|An artists impression of Shonisaurus sikanniensis|
Dr Mark McMenamin of the Mount Holyoke College excavated a series of Shonisaur fossils with his daughter over a few days in summer at the Berlin-Ichthyosaur State Park in Nevada, USA. While this might not sound very exciting, the fossils from this site have baffled many palaeontologists throughout the years. 'Charles Camp (a U.C Berkeley doctor and world expert on the fossil formation) puzzled over these fossils in the 1950s,' said McMenamin. 'In his papers he keeps referring to how peculiar this site is. We agree, it is peculiar.'
The creature that once comprised the bones died in shallow water. Camp suggested that this was due to them being stranded or from poisoning by blooms of toxic algae. The problem with these theories is the way the bones are laid. Rather than being scattered about the sea bed, they are neatly arranged into patterns and geometric forms. Careful analysis shows that the bones are not fakes and that they were laid down in this strange fashion millions of years ago. However geological processes cannot place bones into distinct forms.
What could have happened? Was this a shallow or deep ocean death? 'It became very clear that something very odd was going on there,' said McMenamin. 'It was a very odd configuration of bones. Yet the traces that did exist were distinctive.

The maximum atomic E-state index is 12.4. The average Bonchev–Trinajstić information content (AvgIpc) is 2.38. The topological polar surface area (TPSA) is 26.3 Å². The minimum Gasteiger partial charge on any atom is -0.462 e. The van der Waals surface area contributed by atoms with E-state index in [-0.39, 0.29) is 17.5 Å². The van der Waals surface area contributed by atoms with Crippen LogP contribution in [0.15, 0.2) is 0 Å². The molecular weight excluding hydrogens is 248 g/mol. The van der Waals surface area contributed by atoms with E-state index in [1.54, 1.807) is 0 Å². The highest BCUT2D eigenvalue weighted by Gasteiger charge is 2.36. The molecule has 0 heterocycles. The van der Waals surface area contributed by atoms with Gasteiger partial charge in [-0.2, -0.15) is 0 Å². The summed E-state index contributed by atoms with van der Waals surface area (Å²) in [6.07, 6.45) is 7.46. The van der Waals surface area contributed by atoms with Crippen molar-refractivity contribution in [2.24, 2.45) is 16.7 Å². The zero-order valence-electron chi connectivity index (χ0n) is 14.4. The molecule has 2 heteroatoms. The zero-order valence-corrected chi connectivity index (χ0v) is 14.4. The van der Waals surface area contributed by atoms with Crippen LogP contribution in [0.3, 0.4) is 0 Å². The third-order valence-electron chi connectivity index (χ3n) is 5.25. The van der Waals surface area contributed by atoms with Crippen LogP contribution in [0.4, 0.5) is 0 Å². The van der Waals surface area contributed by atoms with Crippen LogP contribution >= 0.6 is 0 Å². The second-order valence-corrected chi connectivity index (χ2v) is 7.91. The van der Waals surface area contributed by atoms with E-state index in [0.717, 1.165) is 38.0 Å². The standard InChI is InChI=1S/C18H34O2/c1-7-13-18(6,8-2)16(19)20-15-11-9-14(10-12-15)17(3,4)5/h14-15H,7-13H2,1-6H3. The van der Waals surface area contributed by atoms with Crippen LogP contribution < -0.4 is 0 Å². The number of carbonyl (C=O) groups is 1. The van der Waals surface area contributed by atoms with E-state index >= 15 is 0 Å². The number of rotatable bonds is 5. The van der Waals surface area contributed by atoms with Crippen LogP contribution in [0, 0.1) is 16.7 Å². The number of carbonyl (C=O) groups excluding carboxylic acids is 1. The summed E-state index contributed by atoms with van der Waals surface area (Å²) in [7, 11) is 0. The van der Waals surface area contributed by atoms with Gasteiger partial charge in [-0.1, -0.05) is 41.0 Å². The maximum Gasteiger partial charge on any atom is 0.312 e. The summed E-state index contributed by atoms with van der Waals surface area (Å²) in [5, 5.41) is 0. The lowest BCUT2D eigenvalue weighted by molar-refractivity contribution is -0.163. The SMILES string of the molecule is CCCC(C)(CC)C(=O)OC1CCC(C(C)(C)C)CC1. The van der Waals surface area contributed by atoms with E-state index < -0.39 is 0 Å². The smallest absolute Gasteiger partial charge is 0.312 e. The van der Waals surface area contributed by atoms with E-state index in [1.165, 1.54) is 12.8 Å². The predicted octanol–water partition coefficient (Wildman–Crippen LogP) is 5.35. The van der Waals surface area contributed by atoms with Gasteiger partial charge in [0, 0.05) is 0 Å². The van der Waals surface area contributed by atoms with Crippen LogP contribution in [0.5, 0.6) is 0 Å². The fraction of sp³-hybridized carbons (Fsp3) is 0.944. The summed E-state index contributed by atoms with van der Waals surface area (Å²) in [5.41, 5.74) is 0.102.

|A 'smaller' fossil specimen of Shonisaurus sikanniensis|
Due to the arrangement of the bones, he believes that some kind of giant cephalopod was the killer. Today, giant squid and octupi have been known to prey upon sharks. Shonisaurus sikanniensis was a predator similar in shape to a shark and therefore a predator prey relationship could have formed between the two animals. At first the theory might seem far-fetched, but when the situation is examined more closely, it becomes more plausible.
|The vertebrae which mimic the pattern of suckers on a cephalopod tentacle|
Many complete Shonisaur skeletons display broken ribs and twisted necks. McMenamin suggests that these were caused by the powerful tentacles of a giant undiscovered predator that roamed the Triassic seas. The theory does parallel nicely the sentiment that no matter the size of a predator, there will always be a bigger one. The final piece needed to complete the theory is evidence of such a creature. Unfortunately it is a perfect Triassic crime as Octupi are soft bodied and are not often preserved to any degree. Personally, I hope that such finds will confirm the theory as it would be good to have a palaeontological root for the legend of the mighty kraken.